Last reply by 04-10-2022 Unsolved
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XPS 17'' 9710

Hello @jphughan 
i had bought a xps 15 '' but now i want to upgrade to 17 ''.
the new model is called xps 17 '' 9710, i have read that some small problems have been solved with this version. it is true?

or do you advise me to wait for the next model? do you already know the release date (approximately)?

thank you
happy Holidays

Replies (57)


all dell drivers and utilities how do i install them?
windows install generic drivers, would it be better to use the factory installed ones?
thank you

7 Plutonium

@aleangiulli  I’m going to stop again, because it doesn’t look like we’ll ever get to the end of your questions. I think you’re just going to keep asking me new questions as long as I keep answering them, and I don’t want to do this with you forever. You started this thread asking a very simple question, and somehow we’ve been talking for over a month now.

If you don’t know how to install drivers after a clean install, you probably shouldn’t be doing a clean install. If you want to LEARN how to do a clean install, then I would suggest that you spend some time FINDING how to do that by reading some existing information. Sometimes learning involves more than just asking a question and waiting for someone to hand you the answer.

Good luck with your new system.



sorry for the questions, I got caught up in the discussion.
you have been very kind and experienced.
Thank you very much, bye



Excuse me again, finally everything has arrived, xps 17 '' 9710 + dockstation WD19TBS.

I have everything installed and everything is fine.
The only thing is this, when I attach the laptop to my Dell 24 '' screen via dockstation with hdmi cable, the resolution is not perfect.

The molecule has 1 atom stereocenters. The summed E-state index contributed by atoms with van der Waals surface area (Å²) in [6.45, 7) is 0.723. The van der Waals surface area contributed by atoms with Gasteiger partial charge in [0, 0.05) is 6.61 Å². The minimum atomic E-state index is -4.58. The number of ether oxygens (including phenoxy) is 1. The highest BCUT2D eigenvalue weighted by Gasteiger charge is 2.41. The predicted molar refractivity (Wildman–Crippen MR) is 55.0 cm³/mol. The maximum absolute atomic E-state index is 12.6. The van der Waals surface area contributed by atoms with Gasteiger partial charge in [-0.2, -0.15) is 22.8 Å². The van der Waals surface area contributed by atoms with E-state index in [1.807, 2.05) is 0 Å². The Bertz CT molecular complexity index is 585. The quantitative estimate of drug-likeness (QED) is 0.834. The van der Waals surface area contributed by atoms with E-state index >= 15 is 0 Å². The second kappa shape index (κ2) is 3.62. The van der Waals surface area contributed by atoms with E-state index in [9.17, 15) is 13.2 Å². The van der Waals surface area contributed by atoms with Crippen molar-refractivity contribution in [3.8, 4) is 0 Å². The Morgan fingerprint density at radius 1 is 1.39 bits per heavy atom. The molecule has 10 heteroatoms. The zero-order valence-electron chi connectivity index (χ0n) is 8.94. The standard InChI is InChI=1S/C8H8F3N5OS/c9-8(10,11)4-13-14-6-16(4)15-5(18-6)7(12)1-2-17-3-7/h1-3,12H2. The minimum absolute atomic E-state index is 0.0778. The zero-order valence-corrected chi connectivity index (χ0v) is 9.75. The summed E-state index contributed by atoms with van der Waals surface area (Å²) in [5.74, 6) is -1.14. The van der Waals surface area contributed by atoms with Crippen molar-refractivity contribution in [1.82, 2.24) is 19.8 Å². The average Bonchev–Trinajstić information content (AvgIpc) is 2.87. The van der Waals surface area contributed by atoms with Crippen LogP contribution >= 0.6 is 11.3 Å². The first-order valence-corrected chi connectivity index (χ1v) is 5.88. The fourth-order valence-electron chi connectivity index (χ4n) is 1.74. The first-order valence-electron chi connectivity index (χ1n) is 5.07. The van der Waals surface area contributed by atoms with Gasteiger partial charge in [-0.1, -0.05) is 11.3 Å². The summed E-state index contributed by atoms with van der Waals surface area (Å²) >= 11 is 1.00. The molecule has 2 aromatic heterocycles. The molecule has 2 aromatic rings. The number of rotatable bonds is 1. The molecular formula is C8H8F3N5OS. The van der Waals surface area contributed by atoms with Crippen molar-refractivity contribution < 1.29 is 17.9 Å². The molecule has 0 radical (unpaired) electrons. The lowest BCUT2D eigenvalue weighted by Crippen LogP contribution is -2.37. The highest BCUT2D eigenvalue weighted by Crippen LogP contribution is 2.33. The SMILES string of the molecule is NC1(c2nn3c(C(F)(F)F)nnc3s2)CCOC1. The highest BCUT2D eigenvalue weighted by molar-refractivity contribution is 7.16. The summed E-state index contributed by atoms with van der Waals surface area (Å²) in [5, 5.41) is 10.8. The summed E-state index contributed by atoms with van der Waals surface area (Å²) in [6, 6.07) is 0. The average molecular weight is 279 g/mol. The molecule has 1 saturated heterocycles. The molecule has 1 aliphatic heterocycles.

There is little fog.
The image is not perfectly sharp.

The laptop has the lid closed, I only use the DELL 24 '' monitor (no duplicate monitor, no extend monitor).

In your opinion, what can this depend on?
A thousand thanks

7 Plutonium

@aleangiulli  Check Windows Display Settings to confirm that the resolution is correct -- for example, I had a Dell 24" display that defaulted to 1920x1080 even though its native resolution was 1920x1200 -- and also verify that it's set to regular 100% scaling.  Then log off and back on while the display is attached and the laptop lid is closed.  If it's still "not perfect" or "perfectly sharp", I'm not sure what to tell you.  Have you tried that display with another input or source device to compare?



the settings are ok.

when the laptop is attached to the monitor via dockstation, on the 24 '' monitor the settings automatically go to 1920x1200 and 100% zoom.

if I unplug the laptop, the settings on the laptop return to 1920x1200 and 120% zoom.

i think the dockstation does not transfer at full resolution, is this possible?
if I connect the 24 '' monitor to the desktop computer with the same hdmi cable, the quality is better (the desktop computer is a 5/6 year old PC)

7 Plutonium

@aleangiulli  Did you do exactly what I suggested above, including completely logging off Windows and logging back on while the external display is attached and the lid is closed?

7 Plutonium

@aleangiulli  I'll just tell you what's wrong even if you didn't follow my suggestion.  No, the problem is not bandwidth on the dock if you're using a single 1920x1080 display.  That dock can handle about 8x more video bandwidth than you're using.  Even if it was in USB-C mode rather than Thunderbolt mode, it would have about 4x more bandwidth than you're using.  And the HDMI output supports HDMI 2.0, which also can handle about 4x more bandwidth than you're using.